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Supreme Court, Appellate Term, New York.

TUSCAN REALTY CORP., Appellant, v. Raymond O'NEILL, Respondent, et al., Respondents.

Decided: June 20, 2001

Present:  SCHOLNICK, P.J., ARONIN and PATTERSON, JJ. Belkin Burden Wenig & Goldman, L.L. P., New York City (Sherwin Belkin and Jay H. Berg of counsel), for appellant. Karen Copland, New York City, for respondent.

Final judgment unanimously reversed without costs and matter remanded to the court below for a new trial.

In this holdover proceeding brought to recover possession of an apartment for an alleged breach of a lease caused by tenant's harboring of a pet, the court dismissed the petition with prejudice at the close of petitioner's case after its rulings prevented petitioner from establishing its prima facie case.

 It is the opinion of this Court that petitioner authenticated tenant's signature on the 1985 lease in question through the testimony of its witnesses who established their familiarity with same (Hammond v. Varian, 54 N.Y. 398;  People v. Murray, 122 A.D.2d 81, 504 N.Y.S.2d 228, lv. denied 68 N.Y.2d 916, 508 N.Y.S.2d 1036, 501 N.E.2d 609;  see, Farrell, Prince, Richardson on Evidence, §§ 7-318, 9-103, [11th ed.] ).   In addition, petitioner produced a 1990 lease signed by tenant and had it available in court to compare it with the signature on the 1985 lease.   Moreover, the trial court erred in holding that petitioner had to authenticate the signature of the prior owner as a condition to admitting the lease into evidence since the only person sought to be charged under the terms of the lease was tenant (see, General Obligations Law § 5-703[2];  see also, Crabtree v. Elizabeth Arden Sales Corp., 305 N.Y. 48, 56, 110 N.E.2d 551;  APS Food Systems v. Ward Foods, Inc., 70 A.D.2d 483, 421 N.Y.S.2d 223).

 Additionally, this Court is of the opinion that the lease in question, based on the testimony of the witnesses for petitioner, should have been admitted as a business record exception to the hearsay rule (see, Farrell, Prince, Richardson on Evidence, supra at § 8-102;  see also, People v. Kennedy, 68 N.Y.2d 569, 578-579, 510 N.Y.S.2d 853, 503 N.E.2d 501;  Puznowski v. Spirax Sarco Inc., 275 A.D.2d 506, 712 N.Y.S.2d 216;  CPLR 4518 [a] ).   The DHCR records, sought to be admitted under CPLR 4540, should also have been admitted even if the signature on the certification could not be made out (see, Welde v. Wolfson, 32 A.D.2d 973, 302 N.Y.S.2d 906;  see also, Farrell, Prince, Richardson on Evidence, supra at § 9-203).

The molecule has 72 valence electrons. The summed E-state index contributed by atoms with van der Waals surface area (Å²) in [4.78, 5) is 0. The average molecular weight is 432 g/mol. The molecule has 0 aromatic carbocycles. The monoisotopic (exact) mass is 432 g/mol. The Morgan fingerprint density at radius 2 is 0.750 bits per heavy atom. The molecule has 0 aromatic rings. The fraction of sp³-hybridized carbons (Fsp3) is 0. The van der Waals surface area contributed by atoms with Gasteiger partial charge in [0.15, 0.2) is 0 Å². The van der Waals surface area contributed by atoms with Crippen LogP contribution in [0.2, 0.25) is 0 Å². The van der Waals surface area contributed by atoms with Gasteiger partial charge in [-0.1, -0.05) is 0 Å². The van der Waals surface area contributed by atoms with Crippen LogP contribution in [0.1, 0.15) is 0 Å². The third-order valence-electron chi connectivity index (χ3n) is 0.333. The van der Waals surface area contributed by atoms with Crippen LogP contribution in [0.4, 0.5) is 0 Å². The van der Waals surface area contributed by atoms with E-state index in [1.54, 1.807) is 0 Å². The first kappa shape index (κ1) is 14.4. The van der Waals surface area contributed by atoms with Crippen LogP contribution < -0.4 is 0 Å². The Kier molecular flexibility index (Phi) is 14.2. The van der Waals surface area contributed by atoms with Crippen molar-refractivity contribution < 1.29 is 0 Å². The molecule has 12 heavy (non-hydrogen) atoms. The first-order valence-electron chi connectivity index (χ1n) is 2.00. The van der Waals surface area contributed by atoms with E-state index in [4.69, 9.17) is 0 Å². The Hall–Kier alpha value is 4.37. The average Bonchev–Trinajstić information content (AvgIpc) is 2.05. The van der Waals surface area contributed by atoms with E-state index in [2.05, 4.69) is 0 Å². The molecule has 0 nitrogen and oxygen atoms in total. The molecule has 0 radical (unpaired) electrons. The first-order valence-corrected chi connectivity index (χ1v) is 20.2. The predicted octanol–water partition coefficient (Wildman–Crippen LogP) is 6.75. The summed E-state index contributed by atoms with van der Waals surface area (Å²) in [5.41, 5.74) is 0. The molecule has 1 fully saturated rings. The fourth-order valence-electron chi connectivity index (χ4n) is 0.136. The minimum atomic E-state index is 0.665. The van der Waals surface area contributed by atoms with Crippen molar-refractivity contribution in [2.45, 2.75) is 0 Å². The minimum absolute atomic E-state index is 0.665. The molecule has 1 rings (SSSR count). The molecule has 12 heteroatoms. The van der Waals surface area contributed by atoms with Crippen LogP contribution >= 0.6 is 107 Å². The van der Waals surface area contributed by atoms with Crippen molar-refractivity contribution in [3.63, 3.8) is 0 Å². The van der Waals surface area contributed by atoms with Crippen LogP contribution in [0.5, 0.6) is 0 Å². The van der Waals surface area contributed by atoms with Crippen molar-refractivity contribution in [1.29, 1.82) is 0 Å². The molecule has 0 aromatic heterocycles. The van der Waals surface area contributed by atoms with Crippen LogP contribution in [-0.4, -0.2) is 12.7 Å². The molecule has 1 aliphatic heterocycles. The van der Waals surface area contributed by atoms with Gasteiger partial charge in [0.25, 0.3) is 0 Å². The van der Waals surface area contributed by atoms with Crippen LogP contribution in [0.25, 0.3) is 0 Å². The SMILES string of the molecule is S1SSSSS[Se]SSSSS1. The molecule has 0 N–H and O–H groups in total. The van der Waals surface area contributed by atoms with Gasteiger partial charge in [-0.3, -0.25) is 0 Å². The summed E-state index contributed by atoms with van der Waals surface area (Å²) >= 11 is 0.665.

While the conduct of a trial is generally left to the sound discretion of the trial court (Gandelman v. Gandelman, 90 A.D.2d 494, 454 N.Y.S.2d 752), the request here for a brief adjournment should have been granted when the items required for the prima facie case were in a prior court file only three months old and counsel established that his request was not made for the purpose of delay, that the evidence was material and that this request was not the result of his failure to exercise due diligence (see, Behrens v. Original Graphics, 262 A.D.2d 15, 691 N.Y.S.2d 60;  Mura v. Gordon, 252 A.D.2d 485, 675 N.Y.S.2d 142;  Halloran v. Spina Floor Covering, 185 A.D.2d 149, 586 N.Y.S.2d 787).   Finally, the dismissal of the case should not have been with prejudice where it appears that the proof which supports the prima facie case is available (Kilduff v. Donna Oil Corp., 74 A.D.2d 562, 563, 424 N.Y.S.2d 282).